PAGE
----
In this reflective account essay, I will be describing nursing skills that I undertook during my practice placement, using Driscoll’s (2000) reflective cycle, a recognised framework for reflection to demonstrate my ability to reflect on different nursing skill. According to Driscoll’s (2000), there are three processes when reflecting on one’s practice. They are: What (what happened), so what (what were you feeling, what was good/bad about the experience and Now what (if it happens again what you would do differently). The application of Driscoll’s reflective cycle will enable me link theory to practice.

This 2 nd skill will define the concept of dignity and its important in relation to Mr Moses, an elderly patient, has difficulty hearing, frail, require assistant to walk, his trouser and shoes wet with urine and the smell of faeces. Actions and support according to the Code of Professional Conduct (Nursing and Midwifery Council (NMC, 2008) as suggested to be used in rendering care to Mr Moses. Also, the Nursing actions that will promote and maintain Mr Moses dignity during his care will be described.

The way Mr Moses was treated by the staff gave me concern see appendix 2

This now gave me an interest into this topic as to acquit myself before escalating the matter.

I was involved in the care for Mr Moses who has diagnosed with dementia. Dementia is a chronic lifelong condition that causes memory loss, communication problems, incontinence and neglect of personal hygiene (Prime, 1994 p, 301). Mr Moses neglect of his personal hygiene was profound due to his incontinence condition

Dignity mean “Being treated like I was somebody” (Help the Aged, 2001).Relating dignity in the care Mr Moses, dignity will be define as care given to Mr Moses that will uphold, promote and not degrade his self respect despite his present situation (being wet with urine and smell of faeces), frail or his age (SCIE, 2006). Mr Moses despite his present circumstance should feel value before, during and after his care (Nursing Standard, 2007).

The concept of dignity has to do with privacy, respect, autonomy, identity and self worth thereby making life worth living for them (SCIE, 2006). However, each patient needs is unique, the level of these concept will varies on individual service user, such as the privacy that other service user need will be different from what Mr Moses require at the time of His care. When dignity is not present during his care, Mr Moses will feel devalued, lacking control, comfort and feel embarrass and ashamed (RCN, 2008).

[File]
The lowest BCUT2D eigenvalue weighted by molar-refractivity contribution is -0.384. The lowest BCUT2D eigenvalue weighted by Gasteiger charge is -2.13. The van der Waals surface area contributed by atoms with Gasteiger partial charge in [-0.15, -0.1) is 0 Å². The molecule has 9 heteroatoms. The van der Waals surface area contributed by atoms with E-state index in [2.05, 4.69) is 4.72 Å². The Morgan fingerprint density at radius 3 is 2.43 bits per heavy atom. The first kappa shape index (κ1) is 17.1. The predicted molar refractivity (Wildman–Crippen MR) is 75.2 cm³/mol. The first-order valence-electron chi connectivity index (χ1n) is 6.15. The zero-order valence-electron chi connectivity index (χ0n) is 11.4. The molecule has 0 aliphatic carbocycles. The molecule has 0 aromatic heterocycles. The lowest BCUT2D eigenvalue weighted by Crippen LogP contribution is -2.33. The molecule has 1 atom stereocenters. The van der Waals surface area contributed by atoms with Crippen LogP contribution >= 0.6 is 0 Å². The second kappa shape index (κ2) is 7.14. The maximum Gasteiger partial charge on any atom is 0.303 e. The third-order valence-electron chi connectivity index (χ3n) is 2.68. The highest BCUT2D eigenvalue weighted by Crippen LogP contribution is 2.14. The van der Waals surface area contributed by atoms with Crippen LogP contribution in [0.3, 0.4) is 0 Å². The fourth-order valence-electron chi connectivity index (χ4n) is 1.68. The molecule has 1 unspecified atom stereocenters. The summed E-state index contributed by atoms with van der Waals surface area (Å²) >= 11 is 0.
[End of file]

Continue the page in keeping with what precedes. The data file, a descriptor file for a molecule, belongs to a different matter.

Things that emerged in my observation for Mr Moses to be provided with care in a dignified way involves, delivery Mr Moses personal care in a way that maintain his dignity, having support from team members and an up to date training in delivering care, and supportive ward environment (NHS evidence, 2007). I did raise some issues with my mentor that was missing when attending to Mr Moses which includes: Respect, Privacy, Self-esteem (self-worth, identity and a sense of oneself) and Autonomy (SCIE, 2006).

Respect is a summary of courtesy, good communication and taking time (SCIE. 2006). It is the objective, unbiased consideration and regard for the right, values, beliefs and property of all people (Wikipedia, 2006).Mr Moses being particularly vulnerable because he solely dependent on staff to provide his personal care because of his age , frail and needing assistant to walk (Help the Aged, 2006) should be treated as an individual. He should not be discriminated. Emphasised should be on Procedures during care should be explained to Mr Moses and his care should be person centre rather than task-oriented (Calnan et al, 2005).

The dignity of Mr Len must be respected and protected as a person who is born free, equal in dignity and has basic human right (Amnesty international, 1999).Health service will need to recognise the specific needs of older people in caring for them, demonstrating respect for Mr Len autonomy, privacy during Mr Len care and avoiding poor practice that will deify Mr Moses dignity, such as: allowing him to remain wet and soiled or scolding him (Age Concern, 2008).